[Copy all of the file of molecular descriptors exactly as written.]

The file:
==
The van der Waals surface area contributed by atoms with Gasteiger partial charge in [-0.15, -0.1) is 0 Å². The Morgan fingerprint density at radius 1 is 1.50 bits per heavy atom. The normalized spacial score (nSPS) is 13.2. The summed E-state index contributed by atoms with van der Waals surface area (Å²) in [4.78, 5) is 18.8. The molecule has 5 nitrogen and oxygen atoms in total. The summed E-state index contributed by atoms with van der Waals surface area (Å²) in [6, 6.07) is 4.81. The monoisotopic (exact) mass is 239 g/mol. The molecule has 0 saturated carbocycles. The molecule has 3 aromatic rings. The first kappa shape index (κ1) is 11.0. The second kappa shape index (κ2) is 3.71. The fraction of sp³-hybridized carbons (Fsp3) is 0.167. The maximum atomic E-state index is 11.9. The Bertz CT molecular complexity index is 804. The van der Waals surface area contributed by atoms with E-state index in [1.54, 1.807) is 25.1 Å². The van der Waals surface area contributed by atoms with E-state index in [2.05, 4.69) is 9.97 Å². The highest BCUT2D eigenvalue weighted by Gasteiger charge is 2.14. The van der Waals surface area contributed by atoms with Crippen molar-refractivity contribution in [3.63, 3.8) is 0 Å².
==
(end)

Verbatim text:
The van der Waals surface area contributed by atoms with Gasteiger partial charge in [-0.15, -0.1) is 0 Å². The Morgan fingerprint density at radius 1 is 1.50 bits per heavy atom. The normalized spacial score (nSPS) is 13.2. The summed E-state index contributed by atoms with van der Waals surface area (Å²) in [4.78, 5) is 18.8. The molecule has 5 nitrogen and oxygen atoms in total. The summed E-state index contributed by atoms with van der Waals surface area (Å²) in [6, 6.07) is 4.81. The monoisotopic (exact) mass is 239 g/mol. The molecule has 0 saturated carbocycles. The molecule has 3 aromatic rings. The first kappa shape index (κ1) is 11.0. The second kappa shape index (κ2) is 3.71. The fraction of sp³-hybridized carbons (Fsp3) is 0.167. The maximum atomic E-state index is 11.9. The Bertz CT molecular complexity index is 804. The van der Waals surface area contributed by atoms with E-state index in [1.54, 1.807) is 25.1 Å². The van der Waals surface area contributed by atoms with E-state index in [2.05, 4.69) is 9.97 Å². The highest BCUT2D eigenvalue weighted by Gasteiger charge is 2.14. The van der Waals surface area contributed by atoms with Crippen molar-refractivity contribution in [3.63, 3.8) is 0 Å².